Dyar Al-Ashtari didn’t just settle for dreaming of becoming a millionaire one day. He got to work and made his dream a reality. And at the tender of age of 23, he’s now worth of 27 million Norwegian Krones (which is equivalent to 3 million in US dollars).
The Road to Success
When he was only 13 years old, Al-Ashtari started his first business from his bedroom. Four years later, Al-Ashtari and his partner launched a digital firm, PivotFlow LLC, that specializes in search engine optimization, website development, and content creation.
Like many startup founders, they struggled to get the business off the ground. But instead of giving up, the duo decided to focus on the few aspects of their operation that were working.
“We kept replicating and scaling whatever we did to make the first few dollars,” Al-Ashtari said. And they didn’t stop there. In fact, the duo ramped up operations by investing every dollar earned back into the business. “We hired amazing people once we had enough profits to pay salaries, to help us scale and grow even more.”
And to celebrate some pretty big wins, he even bought himself a Ferrari.
Fast forward to the present and PivotFlow LLC is still going strong, to the tune of x in annual revenues and x in annual profits.
Al-Ashtari’s Advice for Young Entrepreneurs
Whether you’re a young entrepreneur just starting out or are seriously considering starting a business, Al-Ashtari has a few nuggets of wisdom for you:
- Take time off when you’re exhausted.
When you’re drained both mentally and physically, productivity dwindles. And oftentimes, you’ll find yourself struggling to focus and spinning your wheels without getting very much done.
“Working during exhaustion is a recipe for disaster. You will be wasting more time doing nothing than actually relaxing and clearing your mind,” Al-Ashtari adds.
A better idea: take some time off to recharge. It could be a few days, a week, or even a month. What’s most important is that you unwind and rejuvenate so you can come back refreshed, laser-focused, and ready to hit the ground running.
- Measure success by growth and customer feedback, not by revenue.
Some entrepreneurs get discouraged by low profits, but this is a big mistake. If you grow your company from $100/month to $200/month, that’s a 100% increase. Look at the positive sides of it, as you can replicate this process and grow your profits down the line. This will keep the grind in you flowing.
Ultimately, entrepreneurship is a marathon, not a sprint. It’s nothing wrong with expecting large profit margins, but it may take some time for those projections to materialize. So, Al-Sharti believes it’s best to hone in on your end user’s specific needs and tailor your offerings to garner their attention and provide unique solutions to their problems. And in due time, you’ll reach your income goals.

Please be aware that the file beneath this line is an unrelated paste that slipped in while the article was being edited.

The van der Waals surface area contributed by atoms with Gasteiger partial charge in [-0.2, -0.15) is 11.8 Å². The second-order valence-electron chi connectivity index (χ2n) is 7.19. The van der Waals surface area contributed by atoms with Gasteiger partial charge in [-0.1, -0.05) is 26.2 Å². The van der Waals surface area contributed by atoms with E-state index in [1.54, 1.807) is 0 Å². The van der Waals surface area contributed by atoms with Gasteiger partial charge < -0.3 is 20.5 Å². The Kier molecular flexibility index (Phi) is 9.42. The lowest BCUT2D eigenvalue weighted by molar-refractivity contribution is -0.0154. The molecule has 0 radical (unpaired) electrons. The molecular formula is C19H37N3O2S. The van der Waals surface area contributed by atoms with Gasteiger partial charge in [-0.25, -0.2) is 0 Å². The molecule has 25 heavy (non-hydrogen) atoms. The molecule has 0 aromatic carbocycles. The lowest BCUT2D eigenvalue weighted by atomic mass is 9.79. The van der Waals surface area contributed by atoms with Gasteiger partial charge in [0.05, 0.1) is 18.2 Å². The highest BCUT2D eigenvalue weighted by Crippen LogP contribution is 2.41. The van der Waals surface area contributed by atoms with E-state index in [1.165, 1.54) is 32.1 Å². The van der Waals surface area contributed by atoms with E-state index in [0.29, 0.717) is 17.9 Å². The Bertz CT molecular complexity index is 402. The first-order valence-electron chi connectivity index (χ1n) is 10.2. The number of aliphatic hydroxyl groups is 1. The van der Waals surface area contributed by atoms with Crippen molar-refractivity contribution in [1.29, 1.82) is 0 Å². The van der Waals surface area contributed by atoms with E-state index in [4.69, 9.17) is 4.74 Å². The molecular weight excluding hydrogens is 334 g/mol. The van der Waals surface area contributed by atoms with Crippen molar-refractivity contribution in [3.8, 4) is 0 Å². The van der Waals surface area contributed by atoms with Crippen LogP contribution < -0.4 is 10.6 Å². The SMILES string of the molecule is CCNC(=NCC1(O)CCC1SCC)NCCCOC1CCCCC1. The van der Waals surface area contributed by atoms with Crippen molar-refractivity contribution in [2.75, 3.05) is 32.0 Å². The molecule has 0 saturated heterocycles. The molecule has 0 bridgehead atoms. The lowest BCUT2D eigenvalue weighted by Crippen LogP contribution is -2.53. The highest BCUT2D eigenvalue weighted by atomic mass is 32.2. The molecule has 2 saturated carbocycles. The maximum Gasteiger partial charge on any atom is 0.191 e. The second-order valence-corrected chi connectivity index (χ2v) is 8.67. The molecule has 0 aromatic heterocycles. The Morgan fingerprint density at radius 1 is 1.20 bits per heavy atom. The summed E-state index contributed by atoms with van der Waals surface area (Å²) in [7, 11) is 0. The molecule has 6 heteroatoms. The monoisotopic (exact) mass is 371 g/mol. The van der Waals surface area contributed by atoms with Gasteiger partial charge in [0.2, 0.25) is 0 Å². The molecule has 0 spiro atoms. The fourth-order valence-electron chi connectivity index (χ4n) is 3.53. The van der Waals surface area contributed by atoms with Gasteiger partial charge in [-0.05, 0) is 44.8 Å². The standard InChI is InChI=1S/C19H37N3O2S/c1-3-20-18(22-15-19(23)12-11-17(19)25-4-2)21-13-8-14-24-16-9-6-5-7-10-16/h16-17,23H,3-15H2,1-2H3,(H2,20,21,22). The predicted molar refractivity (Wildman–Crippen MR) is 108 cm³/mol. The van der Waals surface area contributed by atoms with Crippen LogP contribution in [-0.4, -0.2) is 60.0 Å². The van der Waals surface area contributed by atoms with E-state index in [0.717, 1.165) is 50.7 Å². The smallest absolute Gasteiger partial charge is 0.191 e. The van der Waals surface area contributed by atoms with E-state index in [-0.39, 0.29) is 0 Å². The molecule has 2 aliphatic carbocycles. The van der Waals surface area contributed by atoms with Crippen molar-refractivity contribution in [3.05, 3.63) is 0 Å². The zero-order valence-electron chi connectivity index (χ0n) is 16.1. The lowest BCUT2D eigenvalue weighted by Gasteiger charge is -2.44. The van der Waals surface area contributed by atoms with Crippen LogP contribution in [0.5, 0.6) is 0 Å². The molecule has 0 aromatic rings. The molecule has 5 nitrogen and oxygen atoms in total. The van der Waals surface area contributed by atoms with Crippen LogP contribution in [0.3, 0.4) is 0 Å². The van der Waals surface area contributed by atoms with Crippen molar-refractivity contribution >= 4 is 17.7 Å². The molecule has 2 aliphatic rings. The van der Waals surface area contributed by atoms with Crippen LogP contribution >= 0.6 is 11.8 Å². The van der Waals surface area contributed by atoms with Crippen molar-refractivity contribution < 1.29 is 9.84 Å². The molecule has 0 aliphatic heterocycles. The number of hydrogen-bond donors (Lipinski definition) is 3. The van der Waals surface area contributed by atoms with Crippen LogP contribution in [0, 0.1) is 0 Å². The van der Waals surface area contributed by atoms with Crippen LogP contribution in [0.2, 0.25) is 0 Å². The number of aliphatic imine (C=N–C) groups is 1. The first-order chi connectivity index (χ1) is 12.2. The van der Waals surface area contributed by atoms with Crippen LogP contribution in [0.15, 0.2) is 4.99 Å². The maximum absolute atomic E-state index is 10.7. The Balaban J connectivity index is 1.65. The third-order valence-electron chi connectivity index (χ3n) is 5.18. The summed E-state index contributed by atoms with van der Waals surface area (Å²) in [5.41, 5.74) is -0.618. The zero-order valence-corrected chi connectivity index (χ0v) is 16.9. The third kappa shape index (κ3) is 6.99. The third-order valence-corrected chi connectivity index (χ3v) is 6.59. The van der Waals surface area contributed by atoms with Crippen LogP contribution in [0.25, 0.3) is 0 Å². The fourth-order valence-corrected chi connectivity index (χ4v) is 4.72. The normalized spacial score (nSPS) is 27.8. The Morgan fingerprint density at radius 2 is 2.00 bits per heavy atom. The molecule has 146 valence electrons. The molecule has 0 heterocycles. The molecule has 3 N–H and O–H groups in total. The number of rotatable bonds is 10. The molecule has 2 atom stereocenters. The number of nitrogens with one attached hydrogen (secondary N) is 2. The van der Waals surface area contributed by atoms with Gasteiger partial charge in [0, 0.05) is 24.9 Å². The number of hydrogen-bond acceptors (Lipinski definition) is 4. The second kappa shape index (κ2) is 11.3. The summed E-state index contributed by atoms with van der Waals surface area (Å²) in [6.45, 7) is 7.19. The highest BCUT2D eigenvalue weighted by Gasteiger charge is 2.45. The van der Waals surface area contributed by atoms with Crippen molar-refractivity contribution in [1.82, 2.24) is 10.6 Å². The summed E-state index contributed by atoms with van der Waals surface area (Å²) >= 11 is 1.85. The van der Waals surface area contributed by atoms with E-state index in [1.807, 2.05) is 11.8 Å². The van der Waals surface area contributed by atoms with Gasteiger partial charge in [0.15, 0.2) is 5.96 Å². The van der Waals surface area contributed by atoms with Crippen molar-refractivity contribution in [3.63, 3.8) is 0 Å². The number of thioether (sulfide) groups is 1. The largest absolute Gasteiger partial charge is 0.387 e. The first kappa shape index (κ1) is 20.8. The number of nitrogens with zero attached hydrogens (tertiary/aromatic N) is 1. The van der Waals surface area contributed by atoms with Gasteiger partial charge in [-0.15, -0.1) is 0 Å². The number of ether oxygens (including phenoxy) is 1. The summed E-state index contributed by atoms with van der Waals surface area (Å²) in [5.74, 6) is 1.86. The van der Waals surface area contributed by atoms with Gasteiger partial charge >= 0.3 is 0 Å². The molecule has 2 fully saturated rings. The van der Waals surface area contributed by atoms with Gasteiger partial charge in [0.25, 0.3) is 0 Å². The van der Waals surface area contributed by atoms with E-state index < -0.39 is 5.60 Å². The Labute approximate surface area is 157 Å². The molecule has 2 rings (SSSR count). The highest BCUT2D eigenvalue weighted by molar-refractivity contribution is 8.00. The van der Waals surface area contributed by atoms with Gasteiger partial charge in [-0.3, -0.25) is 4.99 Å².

- Embrace your mistakes instead of avoiding them.
While costly mistakes are often perceived as failures, Al-Ashtari views them in a different light. He believes mistakes teach valuable lessons that you will carry with you for the rest of your life. “If you do not get exposed to mistakes, you will most likely never learn from them. No person is perfect, so no one expects you to be either.”
And as Thomas Edison once said, “I have not failed. I’ve just found 10,000 ways that won’t work.” So, take each stumbling block or failure as an opportunity to step back and refine your processes, and keep moving forward.
- If you can, try to bring on a partner you trust one-hundred percent.
Dividing work between two people will make your life easier, especially when first starting out. Al-Ashtari has had a partner since day one, and they still work very closely on major projects.
“It is possible creating a business all by your own, and I have previously, but I would recommend having a partner you trust by your side when you first start. It is the best feeling in the world when you both achieve your goals, as you have someone to share the success with,” says Al-Ashtari.
- Solid leadership skills are essential if you want to become a successful CEO.
All it takes is starting your own company and hiring a few employees to call yourself a CEO. But if you really want to transcend your business to new heights, solid leadership skills are non-negotiable.
“There’s a difference between a leader and a boss. To be the best CEO possible, it is important to lead by example and be hands-on with your employees whenever possible.”
What’s Next For Al-Ashtari?
With six years of entrepreneurial experience under his belt, Al-Ashtari now has his sights set on two new ventures: ice cream and real estate. But this time around, he can use some of the lessons learned while building his first venture to attain success even faster.
He’s also working on bringing some of the US-exclusive mobile applications to Scandinavia, where he currently resides.
Al-Ashtari’s keys to success: mindset and dedication. “It sounds really simple, but it’s literally all about your mindset and commitment. If you can stay the course, you will be surprised what you are capable of achieving.”
And who knows? Maybe you can buy our own Ferrari and start living your dream life much sooner than you think.
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